José has been selling round flat biscuits since 2003. He sold his shirt for $2.50 to start his business. He used that money to buy several kilos of wheat flour, some sugar, baking powder and some charcoal to start making round flat biscuits. From 2003 to 2006, José’s business was prosperous and he used the profits generated to increase his working capital $41. From 2006 to 2008, he diversified his business by adding doughnuts and packaging materials. He joined one of Hope’s groups called “Obéissance,” meaning “Obedience,” in October 2008. The loans received from Hope have strengthened his business. He is planning with the next loan to diversify his business and increase profit by adding purified water. Currently, his working capital is about $200. José’s business makes about $6 of profit per day. He is ambitious and dreams someday to open a small store. José is 43 years old, married, and has five children between the ages 2 and 10. Three of them are pupils. He also takes care of his younger brother who is still a student. José likes his business because it has stabilized him financially. His community bank group consists of 41 members.
About HOPE DRC
HOPE International has been providing small business loans and savings services to thousands of entrepreneurs in DRC since 2004. HOPE DRC targets small business owners who can use loans to increase their inventories or invest in assets that have the potential to increase their incomes. Funds from Kiva lenders play a major role in expanding access to affordable, flexible capital for micro-entrepreneurs, 80% of whom are women.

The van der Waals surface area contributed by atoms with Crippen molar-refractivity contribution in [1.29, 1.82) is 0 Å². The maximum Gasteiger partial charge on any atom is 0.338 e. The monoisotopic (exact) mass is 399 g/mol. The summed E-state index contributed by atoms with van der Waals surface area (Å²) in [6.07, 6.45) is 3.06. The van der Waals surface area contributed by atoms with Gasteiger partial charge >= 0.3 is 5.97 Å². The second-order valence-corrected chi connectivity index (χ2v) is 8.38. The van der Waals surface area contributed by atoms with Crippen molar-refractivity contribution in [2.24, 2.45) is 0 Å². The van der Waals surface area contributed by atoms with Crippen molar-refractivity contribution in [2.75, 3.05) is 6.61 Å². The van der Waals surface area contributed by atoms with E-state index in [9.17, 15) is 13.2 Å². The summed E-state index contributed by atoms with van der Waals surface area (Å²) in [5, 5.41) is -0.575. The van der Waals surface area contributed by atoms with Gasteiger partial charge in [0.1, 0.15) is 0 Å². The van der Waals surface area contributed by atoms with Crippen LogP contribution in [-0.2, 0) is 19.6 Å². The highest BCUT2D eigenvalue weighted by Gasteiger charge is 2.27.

This is a Group Loan
In a group loan, each member of the group receives an individual loan but is part of a larger group of individuals. The group is there to provide support to the members and to provide a system of peer pressure, but groups may or may not be formally bound by a group guarantee. In cases where there is a group guarantee, members of the group are responsible for paying back the loans of their fellow group members in the case of delinquency or default.
Kiva's Field Partners typically feature one borrower from a group. The loan description, sector, and other attributes for a group loan profile are determined by the featured borrower's loan. The other members of the group are not required to use their loans for the same purpose.